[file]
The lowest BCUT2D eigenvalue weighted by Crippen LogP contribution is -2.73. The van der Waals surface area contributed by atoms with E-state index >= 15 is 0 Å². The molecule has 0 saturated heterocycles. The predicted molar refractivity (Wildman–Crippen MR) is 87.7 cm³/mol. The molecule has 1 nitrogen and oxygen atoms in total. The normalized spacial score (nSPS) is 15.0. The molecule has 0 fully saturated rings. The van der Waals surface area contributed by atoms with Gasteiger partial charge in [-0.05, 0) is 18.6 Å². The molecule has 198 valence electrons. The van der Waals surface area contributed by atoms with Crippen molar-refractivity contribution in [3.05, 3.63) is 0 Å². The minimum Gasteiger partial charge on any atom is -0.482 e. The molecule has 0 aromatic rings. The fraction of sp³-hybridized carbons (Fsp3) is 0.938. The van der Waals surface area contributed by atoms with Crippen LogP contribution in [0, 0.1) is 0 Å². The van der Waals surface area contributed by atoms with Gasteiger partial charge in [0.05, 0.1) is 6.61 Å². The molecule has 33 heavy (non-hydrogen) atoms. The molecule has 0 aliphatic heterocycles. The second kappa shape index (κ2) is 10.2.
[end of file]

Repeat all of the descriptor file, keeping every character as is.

The lowest BCUT2D eigenvalue weighted by Crippen LogP contribution is -2.73. The van der Waals surface area contributed by atoms with E-state index >= 15 is 0 Å². The molecule has 0 saturated heterocycles. The predicted molar refractivity (Wildman–Crippen MR) is 87.7 cm³/mol. The molecule has 1 nitrogen and oxygen atoms in total. The normalized spacial score (nSPS) is 15.0. The molecule has 0 fully saturated rings. The van der Waals surface area contributed by atoms with Gasteiger partial charge in [-0.05, 0) is 18.6 Å². The molecule has 198 valence electrons. The van der Waals surface area contributed by atoms with Crippen molar-refractivity contribution in [3.05, 3.63) is 0 Å². The minimum Gasteiger partial charge on any atom is -0.482 e. The molecule has 0 aromatic rings. The fraction of sp³-hybridized carbons (Fsp3) is 0.938. The van der Waals surface area contributed by atoms with Crippen LogP contribution in [0, 0.1) is 0 Å². The van der Waals surface area contributed by atoms with Gasteiger partial charge in [0.05, 0.1) is 6.61 Å². The molecule has 33 heavy (non-hydrogen) atoms. The molecule has 0 aliphatic heterocycles. The second kappa shape index (κ2) is 10.2.